- they visualize their days ahead with a high degree of detail and specificity
- when life doesn’t match their mental model, they become curious and interested
From this perspective, developing mental models is essentially a tendency towards narrative thinking. This looks like telling stories – lots of stories – about what’s happening as a way to reach deeper understanding.
Duhigg’s examples, drawn from the medical and aviation industries, show how mental models are a broadly applicable human skill, that can be useful in many domains – not just finance or business.
You won’t find Darlene’s mental model of a healthy baby in a list of top mental models. Reading someone else’s list won’t help you replicate their success. Instead, you’ll need to learn to make your own mental models, based on your own knowledge and first-hand experience in the domain you want to succeed at. Only with your own direct experience and skill can you make use of others’ best practices and models.
I’ve never been very concerned with making money. But since I read Duhigg’s book, I realized that mental models were useful for me, in my life. I have used mental models extensively in my exploration of domains like productivity and strategy. But mental models have also been useful in other aspects of my life – aspects that are unrelated to making money or worldly success.
While mental models are demonstrably useful in “practical” fields like finance or investing, I would argue that they are also useful in what we might call “phenomenological” domains, like spirituality, meditation, and circling.
This may not at all be obvious to you. It wasn’t obvious to me.
Thinking back on it, that non-obvious connection seems to be because spiritual communities often give off the vibe that thinking is bad. This is a subtle point, because not thinking is indeed a useful skill in meditation and similar practices, especially during intensive practice periods or for monastics and contemplatives dedicating their life to meditation practice.
However, it’s not that thinking is bad. It’s that it’s useful to be able to not think, and then to be able to decide whether to think, or not, in a given situation. It’s useful to not think when you’re on a meditation retreat. It’s useful to think when you’re in a meeting, or writing a blog post. It’s useful to think about how to sustain a community – what the mission should be, how to organize the community, how to raise funds, etc. And it’s even useful to think about meditation and spiritual practice, in a meta, reflective way – just not always while you’re doing it.
Here are some ways that I’ve used mental models in these domains:
- Meditation: digesting different frameworks and techniques for meditation; developing mental representations of my own progress and obstacles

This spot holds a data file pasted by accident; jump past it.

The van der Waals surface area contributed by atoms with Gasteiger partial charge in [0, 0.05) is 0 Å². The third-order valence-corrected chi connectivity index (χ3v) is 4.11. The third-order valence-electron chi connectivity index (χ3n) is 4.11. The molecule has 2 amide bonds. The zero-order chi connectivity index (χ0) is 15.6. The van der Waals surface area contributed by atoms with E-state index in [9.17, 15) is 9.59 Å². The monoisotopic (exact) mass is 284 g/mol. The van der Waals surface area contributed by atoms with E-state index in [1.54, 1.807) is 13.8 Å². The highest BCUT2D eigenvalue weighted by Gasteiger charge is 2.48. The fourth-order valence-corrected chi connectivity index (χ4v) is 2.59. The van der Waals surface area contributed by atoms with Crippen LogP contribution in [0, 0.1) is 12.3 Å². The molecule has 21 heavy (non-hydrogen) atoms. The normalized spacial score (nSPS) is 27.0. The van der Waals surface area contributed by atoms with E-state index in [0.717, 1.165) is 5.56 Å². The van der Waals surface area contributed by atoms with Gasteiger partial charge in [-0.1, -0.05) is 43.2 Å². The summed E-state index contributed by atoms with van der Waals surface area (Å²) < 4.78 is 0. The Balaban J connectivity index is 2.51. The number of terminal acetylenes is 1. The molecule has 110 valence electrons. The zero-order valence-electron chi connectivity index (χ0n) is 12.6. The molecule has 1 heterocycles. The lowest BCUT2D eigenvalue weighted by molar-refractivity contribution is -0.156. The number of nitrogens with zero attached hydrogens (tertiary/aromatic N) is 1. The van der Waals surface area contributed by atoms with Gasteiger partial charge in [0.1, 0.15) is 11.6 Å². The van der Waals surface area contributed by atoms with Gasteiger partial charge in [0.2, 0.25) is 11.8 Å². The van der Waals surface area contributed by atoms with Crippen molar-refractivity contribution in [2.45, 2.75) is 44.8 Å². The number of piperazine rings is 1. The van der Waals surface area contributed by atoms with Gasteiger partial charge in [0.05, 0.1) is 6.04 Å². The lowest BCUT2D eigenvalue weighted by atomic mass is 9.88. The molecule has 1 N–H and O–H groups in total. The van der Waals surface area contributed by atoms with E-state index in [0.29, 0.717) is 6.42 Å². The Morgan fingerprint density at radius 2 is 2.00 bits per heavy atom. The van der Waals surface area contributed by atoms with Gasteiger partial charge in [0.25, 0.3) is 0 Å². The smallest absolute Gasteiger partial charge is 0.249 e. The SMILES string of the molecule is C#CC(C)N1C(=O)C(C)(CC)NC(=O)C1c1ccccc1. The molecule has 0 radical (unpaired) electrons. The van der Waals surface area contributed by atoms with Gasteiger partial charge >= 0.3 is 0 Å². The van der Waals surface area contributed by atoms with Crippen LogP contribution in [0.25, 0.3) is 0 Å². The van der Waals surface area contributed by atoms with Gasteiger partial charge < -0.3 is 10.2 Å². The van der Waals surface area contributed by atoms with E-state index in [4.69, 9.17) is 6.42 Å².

- Meditation Instruction: developing my own mental frameworks around meditation progress; assessing student progress and responding accordingly
- Monastic Training: develop mental representations of the monastic training structure, its intentions, and individual + group dynamics
- Circling: maintaining a read/interpretation of what’s happening in a circle; asking others about whether my reads are accurate; refining my frameworks and thinking tools based on that feedback.
Much of the content on this blog is the result of my own wrestling with applying mental frameworks and tools to developing mental representations relating to these domains.
Most of the discourse around mental models surrounds specific frameworks or techniques that are explicit, public, and abstracted from particular situations – such as feedback loops or compounding. However useful these concepts are, simply memorizing or applying concepts with proven utility isn’t what psychological researchers are describing.
Making mental models is an activity. This activity is telling yourself stories about stories about what’s happening, in situations that matter to you.
Your stories, your mental models, may very well involve specific concepts from other contexts. However, doing so effectively may require you to modify the concepts, combine them with other concepts, or develop your own new concepts.
It will certainly require you to use narrative thinking to connect all of the relevant concepts. Only then will you have a useful and relevant story about what’s happening in a specific situation that you care about.
Duhigg suggests that we “[develop] a habit of telling ourselves stories about what’s going on around us.” “If you want to make yourself more sensitive to the small details in your work,” Duhigg says, “cultivate a habit of imagining, as specifically as possible what you expect to see and do” at work, so you can “notice the tiny ways in which real life deviates from the narrative inside your head.”
Here’s a simple example. We might know that we have a meeting later in the day. Perhaps we have reason to think this meeting will require some care and skill, because there will be complicated topics of discussion, or because the decisions made will have significant impacts on people personally.
Before the meeting, we can envision what we think is likely to happen during the meeting. We can tell ourselves stories about the specific challenges or situations that might arise. What are the other people like? What are they motivated by? How will they respond? How do we want to respond in turn? During the meeting, we can make decisions and act based on our refined orientation towards what’s happening. Finally, after the meeting, we can look back and reflect on the ways that the meeting didn’t match what we expected – an activity that further refines our mental frameworks, tools, and representations.
When we have enough skill in making mental representations, and employing frameworks and tools, we can create a virtuous feedback loop between the frameworks and tools we have and use, and our mental representations of different situations. As we employ those tools in a specific situation, noticing where they work and don’t, we can develop new frameworks and tools that better reflect the situations we’ve found ourselves in.
You can develop the skill of constructing mental models, simply by developing the habit of telling yourself and others stories about what’s happening in your everyday life and why.
- Smarter, Faster, Better by Charles Duhigg (notes)
- The Mental Model FAQ (Commoncog)
- Monastic Strategy (tasshin.com)